Howlett Brown explores ways that legal employers can support and empower their employees during lockdown and beyond.
Many businesses are in crisis. Staff are being furloughed, and working practices are having to adapt rapidly in these unique circumstances. With daily announcements in the legal press, law firms and in-house functions are no exception as they prepare for the worst whilst hoping for the best.
‘Discretionary’ spend on the softer people initiatives will inevitably be scaled back in favour of battening down the financial hatches. That approach may well be the immediately prudent course, but management should not forget why those initiatives are necessary or underestimate the enormous cultural shift that is underway within organisations. Finding ways to understand the impact this crisis is having on staff and steer people through it with compassion and positivity will be key to businesses surviving in the long term and may even present opportunities for them to evolve and thrive.
Below are a few thoughts on what legal management should be thinking about:
1. Understand individual challenges. It’s a much-repeated assertion that the virus does not discriminate. But organisations need to recognise that people are affected differently by the restrictions and stresses on society. Management must actively question the impact of individual circumstances and take proactive steps to balance out pressures within a team and how these pressures change or evolve during the COVID-19 pandemic. Blanket performance assessments (for example using annual billable hours targets or how quickly someone responds to an email) are unlikely to fairly assess what staff suddenly have on their plates. If there is a culture of ‘game face’ - where people do not feel able to say they are struggling - senior lawyers and management should take the leap and self-disclose some of the personal pressures they are grappling with to start the discussion. It is important that check-ins of this type occur regularly as challenges and pressures may change throughout lockdown and as the pandemic continues.
2. Stay in touch. Staff may continue to be furloughed. Those who are will almost certainly be concerned that they are forgotten and will not have a job when the government support scheme ends. Proactively communicating with them and making them feel part of the team is an absolute necessity to help them manage that stress, whatever the final outcome for their role.
3. Share the financial pressure. Senior and revenue generating staff may well be the most critical right now but furloughing more junior and supporting staff is likely to give rise to tensions and suspicions that those with high salaries are being protected. This dynamic needs to be carefully assessed and decisions sensitively communicated, as shown by the recent public response to the now reversed decisions by highly profitable football clubs furloughing staff on low wages without millionaire players or management taking a pay cut.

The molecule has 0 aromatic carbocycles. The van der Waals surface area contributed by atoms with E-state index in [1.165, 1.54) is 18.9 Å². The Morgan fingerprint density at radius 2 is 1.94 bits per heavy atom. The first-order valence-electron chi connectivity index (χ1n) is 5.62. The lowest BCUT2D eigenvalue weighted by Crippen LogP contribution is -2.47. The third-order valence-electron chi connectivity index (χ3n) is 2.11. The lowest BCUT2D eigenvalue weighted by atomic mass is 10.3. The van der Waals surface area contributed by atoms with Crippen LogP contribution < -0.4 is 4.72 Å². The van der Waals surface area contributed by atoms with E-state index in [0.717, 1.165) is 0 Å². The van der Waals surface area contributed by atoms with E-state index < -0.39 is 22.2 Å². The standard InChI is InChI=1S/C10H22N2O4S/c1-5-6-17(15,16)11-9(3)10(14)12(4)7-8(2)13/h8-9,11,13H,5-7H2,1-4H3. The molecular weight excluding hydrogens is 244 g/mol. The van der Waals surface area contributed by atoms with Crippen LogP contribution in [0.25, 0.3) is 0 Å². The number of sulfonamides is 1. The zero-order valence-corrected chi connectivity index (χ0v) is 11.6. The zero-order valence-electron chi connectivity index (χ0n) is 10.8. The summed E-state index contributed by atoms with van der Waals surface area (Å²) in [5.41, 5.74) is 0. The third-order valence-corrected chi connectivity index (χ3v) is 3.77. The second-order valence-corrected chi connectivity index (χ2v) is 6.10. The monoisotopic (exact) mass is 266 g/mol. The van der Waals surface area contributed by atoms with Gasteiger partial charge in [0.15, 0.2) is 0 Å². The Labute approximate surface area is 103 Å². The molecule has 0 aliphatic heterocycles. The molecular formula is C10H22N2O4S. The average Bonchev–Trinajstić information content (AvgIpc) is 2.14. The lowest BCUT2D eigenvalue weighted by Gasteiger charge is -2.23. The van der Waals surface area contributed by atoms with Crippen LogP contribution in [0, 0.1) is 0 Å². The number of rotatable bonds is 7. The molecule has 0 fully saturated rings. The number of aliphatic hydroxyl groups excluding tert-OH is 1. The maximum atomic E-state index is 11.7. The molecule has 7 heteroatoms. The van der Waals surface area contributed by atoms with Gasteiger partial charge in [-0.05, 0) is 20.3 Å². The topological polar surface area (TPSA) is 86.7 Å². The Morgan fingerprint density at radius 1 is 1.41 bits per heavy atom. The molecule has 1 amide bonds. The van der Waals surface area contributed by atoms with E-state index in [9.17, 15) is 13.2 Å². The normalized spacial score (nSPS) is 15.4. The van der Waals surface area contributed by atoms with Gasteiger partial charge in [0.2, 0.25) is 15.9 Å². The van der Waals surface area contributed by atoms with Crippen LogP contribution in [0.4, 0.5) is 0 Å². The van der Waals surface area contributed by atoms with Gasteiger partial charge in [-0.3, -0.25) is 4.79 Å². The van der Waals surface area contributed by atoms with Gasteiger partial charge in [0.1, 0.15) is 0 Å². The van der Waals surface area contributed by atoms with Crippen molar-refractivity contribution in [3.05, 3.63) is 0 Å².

4. Empower devolved management. Tone from the top is important, but culture can vary widely within any organisation so individual managers need to each be free to make decisions and communicate in whatever way works for them with support from HR and Management, offering flexible solutions for their teams. However, managing a wholly remote workforce is not easy. Those with management responsibilities also need help to ensure they are coping and engaging in the way that their people need.
5. Build a community role. The British bicycle company, Brompton, has rallied resources to provide its bikes to NHS staff so they can avoid public transport. McLaren has rapidly developed a new type of ventilator. Burberry is making PPE gowns for NHS staff. Businesses will be familiar with the normal individual and team pro bono activities that organisations generally encourage. But could this be an opportunity to build a much stronger team ethos across an organisation by encouraging ideas to support our society and economy through this crisis?
6. Plan for the what next. This crisis will end. But then what? People will have lost friends, family, and endured significant stresses in their lives that may persist. Rather than breathing a sigh of relief and returning to ‘business as usual’, organisations would be well advised to take stock and work out how the experience can bind a team together as a result of the shared experience and effort. Check in with people. Find out what did and did not work. Find out what the new normal should be and what lessons can be taken forward. Did the technology support a sense of team, what fell through the gaps in the approach taken by management and staff, what more could have been done by central management to set a strong tone from the top? What can your organisation do to continue to build a sense of wider purpose in the day to day.
Managers should also consider what ‘business as usual’ looks like in a phased reduction or post, lockdown era. Not all services will be up and running at the same time which may impact how employees can transition back into the office or to full time working capacity. Conversations and individualised transition plans will need to be considered as part the wider business continuity plans, to ensure that support is provided and there is a transparent and practical approach to work and business